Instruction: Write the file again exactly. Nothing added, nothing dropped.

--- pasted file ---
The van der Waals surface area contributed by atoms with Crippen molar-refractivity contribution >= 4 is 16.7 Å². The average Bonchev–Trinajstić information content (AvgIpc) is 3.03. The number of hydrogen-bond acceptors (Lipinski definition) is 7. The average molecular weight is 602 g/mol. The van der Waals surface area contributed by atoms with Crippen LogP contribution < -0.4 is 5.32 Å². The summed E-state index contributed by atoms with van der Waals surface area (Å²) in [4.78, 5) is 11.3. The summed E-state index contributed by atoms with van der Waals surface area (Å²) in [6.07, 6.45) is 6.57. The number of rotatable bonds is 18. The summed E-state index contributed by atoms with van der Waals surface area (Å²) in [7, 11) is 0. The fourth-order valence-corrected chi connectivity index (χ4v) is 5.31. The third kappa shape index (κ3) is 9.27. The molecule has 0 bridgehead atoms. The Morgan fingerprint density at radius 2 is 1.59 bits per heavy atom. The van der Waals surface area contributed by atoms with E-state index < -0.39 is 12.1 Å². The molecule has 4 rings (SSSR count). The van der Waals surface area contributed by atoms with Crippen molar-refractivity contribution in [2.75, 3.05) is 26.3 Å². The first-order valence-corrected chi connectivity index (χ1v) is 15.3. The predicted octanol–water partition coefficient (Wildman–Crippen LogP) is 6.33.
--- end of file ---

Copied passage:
The van der Waals surface area contributed by atoms with Crippen molar-refractivity contribution >= 4 is 16.7 Å². The average Bonchev–Trinajstić information content (AvgIpc) is 3.03. The number of hydrogen-bond acceptors (Lipinski definition) is 7. The average molecular weight is 602 g/mol. The van der Waals surface area contributed by atoms with Crippen LogP contribution < -0.4 is 5.32 Å². The summed E-state index contributed by atoms with van der Waals surface area (Å²) in [4.78, 5) is 11.3. The summed E-state index contributed by atoms with van der Waals surface area (Å²) in [6.07, 6.45) is 6.57. The number of rotatable bonds is 18. The summed E-state index contributed by atoms with van der Waals surface area (Å²) in [7, 11) is 0. The fourth-order valence-corrected chi connectivity index (χ4v) is 5.31. The third kappa shape index (κ3) is 9.27. The molecule has 0 bridgehead atoms. The Morgan fingerprint density at radius 2 is 1.59 bits per heavy atom. The van der Waals surface area contributed by atoms with E-state index < -0.39 is 12.1 Å². The molecule has 4 rings (SSSR count). The van der Waals surface area contributed by atoms with Crippen molar-refractivity contribution in [2.75, 3.05) is 26.3 Å². The first-order valence-corrected chi connectivity index (χ1v) is 15.3. The predicted octanol–water partition coefficient (Wildman–Crippen LogP) is 6.33.